The Dreaded Commute
My Commute has changed, and I'm working on a write-up; but in the interim I'll re-post the story of one of my past commutes. Hope you enjoy the ride.
The Dreaded CommuteÖA ride report by Mike Sullivan
I sip the steaming hot coffee as I don my riding gear. Out to the garage, where I roll the beast out onto the tarmac. A quick pre-ride check before I fire the engine, all systems are nominal. I throw my leg over the saddle, and settle into the familiar riding position, snick it into gear and power out of the driveway. The start of The Dreaded Commute.
The road slithers down the hill, into the valley below, where the it follows the meandering river that carved this valley. Sweeping left and right, the bike and I glide along smoothly, mimicking the flow of the water that streams quietly alongside. The pre-dawn glow shows hues of pink and blue in the clear sky overhead.
I brake and down shift, a sharp uphill right hander, followed by a quick flick left, right, left, as I leave the valley behind and ascend the adjoining ridge. Once on top the road settles down to a more gentle rhythm, as it traces the natural lay of the land. As the sky lightens in anticipation of the impending sunrise, the full moon is visible, hanging low in the west. A large left-hand sweeper leads me down into the next valley, steep and narrow, carved by a fast moving stream. The road and the stream are forced through a deep and dark ravine. My high beams are brought into service, guiding me along this convoluted course. As I climb out of this dark hollow the firsts rays of sunlight can be seen on the ridge line ahead.
As I round a blind right-hander, two young deer feeding on the side of the road are startled by my approach and bolt off in different directions. Their mother looks on, but continues to browse on the lush vegetation. The woods give way to some farm land, where the swirling patterns of the furrowed fields are highlighted by the low rays of the sun. A group of wild turkeys work the edge of the cultivated field, a couple of toms can be seen off in the distance, strutting their stuff. As I approach a horse farm, two young stallions playfully interact while running along the white wooden fence that separate us, seeming to pace me for a few seconds. Back into the woods, the road tightens up. As I approach a clearing, I see the biggest fox Iíve ever seen. Itís large tail seems as big as its body. I throttle back as we seem to be on an intercept course, for a brief moment we are side by side, then the beautiful animal disappears back off into the forest.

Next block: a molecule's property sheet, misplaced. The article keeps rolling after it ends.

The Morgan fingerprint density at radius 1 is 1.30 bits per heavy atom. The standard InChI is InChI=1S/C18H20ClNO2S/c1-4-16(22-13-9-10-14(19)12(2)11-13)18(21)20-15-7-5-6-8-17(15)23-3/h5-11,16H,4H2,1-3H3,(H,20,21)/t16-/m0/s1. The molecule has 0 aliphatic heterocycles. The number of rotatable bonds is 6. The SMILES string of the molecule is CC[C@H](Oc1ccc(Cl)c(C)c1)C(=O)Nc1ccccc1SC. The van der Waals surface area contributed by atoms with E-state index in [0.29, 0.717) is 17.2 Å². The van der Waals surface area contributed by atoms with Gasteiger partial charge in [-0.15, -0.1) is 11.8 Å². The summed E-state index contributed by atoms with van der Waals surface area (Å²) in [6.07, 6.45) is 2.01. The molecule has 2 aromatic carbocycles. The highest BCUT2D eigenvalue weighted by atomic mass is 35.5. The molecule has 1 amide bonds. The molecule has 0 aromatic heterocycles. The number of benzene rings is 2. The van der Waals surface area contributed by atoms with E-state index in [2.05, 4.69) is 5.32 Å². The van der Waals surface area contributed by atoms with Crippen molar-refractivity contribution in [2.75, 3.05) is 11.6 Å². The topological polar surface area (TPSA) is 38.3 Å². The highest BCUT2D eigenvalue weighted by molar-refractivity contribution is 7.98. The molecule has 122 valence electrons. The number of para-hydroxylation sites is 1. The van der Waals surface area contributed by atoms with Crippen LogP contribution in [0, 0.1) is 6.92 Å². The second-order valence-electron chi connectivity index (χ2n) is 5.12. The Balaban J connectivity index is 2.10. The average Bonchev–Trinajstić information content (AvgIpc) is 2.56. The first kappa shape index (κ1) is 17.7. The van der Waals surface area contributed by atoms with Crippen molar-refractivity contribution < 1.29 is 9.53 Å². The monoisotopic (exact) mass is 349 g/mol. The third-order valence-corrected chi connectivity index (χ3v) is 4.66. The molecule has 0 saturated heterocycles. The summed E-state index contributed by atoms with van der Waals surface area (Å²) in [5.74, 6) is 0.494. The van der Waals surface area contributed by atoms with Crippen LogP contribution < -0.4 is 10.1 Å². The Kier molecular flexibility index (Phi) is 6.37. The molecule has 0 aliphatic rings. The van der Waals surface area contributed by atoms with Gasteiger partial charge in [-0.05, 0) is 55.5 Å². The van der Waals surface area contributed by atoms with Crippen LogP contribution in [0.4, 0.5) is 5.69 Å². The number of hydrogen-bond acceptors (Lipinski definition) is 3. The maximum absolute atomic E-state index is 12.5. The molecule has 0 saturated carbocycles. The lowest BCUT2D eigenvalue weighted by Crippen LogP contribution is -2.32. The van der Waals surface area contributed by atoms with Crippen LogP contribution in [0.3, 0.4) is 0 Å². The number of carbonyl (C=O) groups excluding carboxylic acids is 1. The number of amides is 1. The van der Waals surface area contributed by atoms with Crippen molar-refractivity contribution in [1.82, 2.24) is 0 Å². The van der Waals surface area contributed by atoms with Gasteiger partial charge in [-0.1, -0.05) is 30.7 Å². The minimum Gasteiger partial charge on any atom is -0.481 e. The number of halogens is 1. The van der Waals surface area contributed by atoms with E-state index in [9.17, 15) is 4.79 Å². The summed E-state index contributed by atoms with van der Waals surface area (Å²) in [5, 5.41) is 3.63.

My ride continues over hill and dale. Roads with names like Mountain, Cascade, and Notch, tell the tale of the geography; while the names of the communities, Mill Brook, Heartland, Pleasant Valley, are equally revealing. As I crest a hill, at the site of a civil war muster, the red orb of the sun blinds me for a moment, as it hangs just above the eastern horizon. I continue on past a vineyard, where the vines snake along, following the contours of the hillside.
At the bottom of the next hill I turn on to a little traveled stretch of four lane, where I can open it up a bit. The road is reminiscent of the autobahn as it winds its way over the country side. I ďbust a tonĒ as the speedometer sweeps up into the higher numbers, the big K-Bike has plenty more on tap, but this is not the time or place.
42 miles into my commute I encounter my first traffic light. Damn this is rough. A minute later Iím back on the open road. I follow along beside an abandoned railroad grade, its level path still visible in the overgrown wilderness. A few twisty bits lead me across an old iron bridge. Over the next hill I cross a long earthen dam that holds back a large reservoir to the north, the water shimmers in the early morning sunlight. To the south several more bodies of water can be seen in the valley below. On the ridge ahead of me the backlit evergreens form geometric patterns. The road gets better for the next few miles as I blast my way north along the reservoir, and cross into some state forest land. Traffic is virtually non-existent in this rural area, and the roads are a pleasure to travel.
I climb to the highest elevations of my journey. From one hill top thereís an open view to the north, on a clear day you can see forever, the small town steeples can be seen dotting the country side. A city 30 miles away is seems dwarfed by the ranges around it. The road slowly works itís way down from the high country, as I approach the flood plain of a large river system. I pass a place called Hidden Acres, and on to the site of an revolutionary war prison and a old copper mine. The woods give way to farms and residential areas.
67 miles from home I hit my second set of traffic lights, and from here the road turns to four lane, then joins the super slab on my way into a large metropolitan area. The under used HOV lane gives me quick access into town as the cagers sit bumper to bumper.
85 miles out I arrive at the job site, refreshed and ready to work, comforted by the knowledge that in eight to ten hours Iíll have to backtrack The Dreaded Commute.